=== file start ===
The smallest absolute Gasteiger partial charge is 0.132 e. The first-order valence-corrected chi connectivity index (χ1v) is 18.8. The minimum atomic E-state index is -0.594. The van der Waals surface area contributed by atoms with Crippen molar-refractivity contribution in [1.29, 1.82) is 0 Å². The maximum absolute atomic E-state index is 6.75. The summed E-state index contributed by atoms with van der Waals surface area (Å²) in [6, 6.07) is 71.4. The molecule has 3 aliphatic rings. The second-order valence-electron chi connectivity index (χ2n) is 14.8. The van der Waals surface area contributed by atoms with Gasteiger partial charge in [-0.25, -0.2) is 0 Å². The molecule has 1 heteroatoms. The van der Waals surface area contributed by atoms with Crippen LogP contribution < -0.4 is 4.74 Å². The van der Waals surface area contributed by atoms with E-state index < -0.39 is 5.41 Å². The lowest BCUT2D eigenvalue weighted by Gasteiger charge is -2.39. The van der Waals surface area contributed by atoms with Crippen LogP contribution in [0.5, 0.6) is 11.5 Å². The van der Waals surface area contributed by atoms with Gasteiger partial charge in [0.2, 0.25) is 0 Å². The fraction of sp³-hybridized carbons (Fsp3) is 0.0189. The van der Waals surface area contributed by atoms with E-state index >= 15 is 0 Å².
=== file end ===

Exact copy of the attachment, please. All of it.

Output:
The smallest absolute Gasteiger partial charge is 0.132 e. The first-order valence-corrected chi connectivity index (χ1v) is 18.8. The minimum atomic E-state index is -0.594. The van der Waals surface area contributed by atoms with Crippen molar-refractivity contribution in [1.29, 1.82) is 0 Å². The maximum absolute atomic E-state index is 6.75. The summed E-state index contributed by atoms with van der Waals surface area (Å²) in [6, 6.07) is 71.4. The molecule has 3 aliphatic rings. The second-order valence-electron chi connectivity index (χ2n) is 14.8. The van der Waals surface area contributed by atoms with Gasteiger partial charge in [-0.25, -0.2) is 0 Å². The molecule has 1 heteroatoms. The van der Waals surface area contributed by atoms with Crippen LogP contribution < -0.4 is 4.74 Å². The van der Waals surface area contributed by atoms with E-state index < -0.39 is 5.41 Å². The lowest BCUT2D eigenvalue weighted by Gasteiger charge is -2.39. The van der Waals surface area contributed by atoms with Crippen LogP contribution in [0.5, 0.6) is 11.5 Å². The van der Waals surface area contributed by atoms with Gasteiger partial charge in [0.2, 0.25) is 0 Å². The fraction of sp³-hybridized carbons (Fsp3) is 0.0189. The van der Waals surface area contributed by atoms with E-state index >= 15 is 0 Å².